1

This is because the strong force has an extremely short range. For the case of two protons, the electrostatic force of repulsion is enough to prevent them from getting close enough for the strong force to kick in, except at very high collision energies. Even then, the strong force attraction is not quite enough to bind them against their mutual electrostatic ...


1

Lets make the comments into an answer: How does this relate to the image below? Are the black lines representative of gluons? The black line represent quarks, the wiggly ones gluons. So are gluons what mediate pion exchange, which is in turn what binds protons and neutrons with the strong nuclear force? The strong nuclear force is a spill over force from ...


1

This old, but interesting experiment performed back in 1932 at a Cavendish Laboratory, shows that some materials (for example liquid hydrogen) when bombarded with neutrons, gives rise to a gamma radiation, which is propagated at a $120°-180°$ angles with respect to incident neutrons. I.e. backwards scattering happens in this case. Assuming that neutron / ...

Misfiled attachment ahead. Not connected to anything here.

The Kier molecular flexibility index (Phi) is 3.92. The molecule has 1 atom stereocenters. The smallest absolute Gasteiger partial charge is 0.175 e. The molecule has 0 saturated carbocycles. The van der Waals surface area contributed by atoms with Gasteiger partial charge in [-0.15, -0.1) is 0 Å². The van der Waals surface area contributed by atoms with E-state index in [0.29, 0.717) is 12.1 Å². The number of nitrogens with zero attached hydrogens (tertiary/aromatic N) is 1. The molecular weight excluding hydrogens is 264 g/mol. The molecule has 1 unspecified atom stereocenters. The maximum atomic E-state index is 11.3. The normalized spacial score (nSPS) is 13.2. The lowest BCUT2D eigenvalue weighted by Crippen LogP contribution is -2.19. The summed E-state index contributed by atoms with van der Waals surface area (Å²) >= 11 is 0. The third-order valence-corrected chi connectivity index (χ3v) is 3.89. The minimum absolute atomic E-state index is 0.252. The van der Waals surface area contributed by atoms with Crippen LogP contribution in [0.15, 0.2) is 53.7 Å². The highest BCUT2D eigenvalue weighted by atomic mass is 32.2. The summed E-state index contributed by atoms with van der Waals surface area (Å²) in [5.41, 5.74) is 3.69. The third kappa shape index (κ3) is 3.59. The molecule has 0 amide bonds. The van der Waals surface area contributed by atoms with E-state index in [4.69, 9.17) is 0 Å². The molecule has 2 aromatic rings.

1

In an accounting of the energy content of a nucleus, the binding energy is negative. When people talk about a "larger binding energy," they are referring to the magnitude of the binding energy. When a massive system goes from small (negative) binding energy to large (negative) binding energy, the masses of its constituents stay the same, but its ...


1

To make an atom of, say, uranium-235, you have to squeeze the protons and neutrons together with tremendous force to get all of them to stick together (just barely). In so doing, you are storing energy in that nucleus and it is then like a cocked mouse trap, waiting for something to trigger it and release that stored energy. The trigger takes the form of a ...


1

Firstly, it is necessary to mention that nuclei are not the only places where the attractive and repulsive forces are in competition. Molecules and solids are other obvious examples: e.g., in a metal the positively charged ions repel each other, just like the negatively charged electrons do. Yet, the system as a whole is stable, due to the attractive forces ...


1

The U238 (and some other isotopes) can't decay with single beta, but only with double beta, because of energetic reasons. The decay product of single beta would have higher energy than the energy of the original nucleus, but with double beta they can decay into a lower energy state. (Look at the isotope masses of U238, Np238 and Pu238, higher mass means ...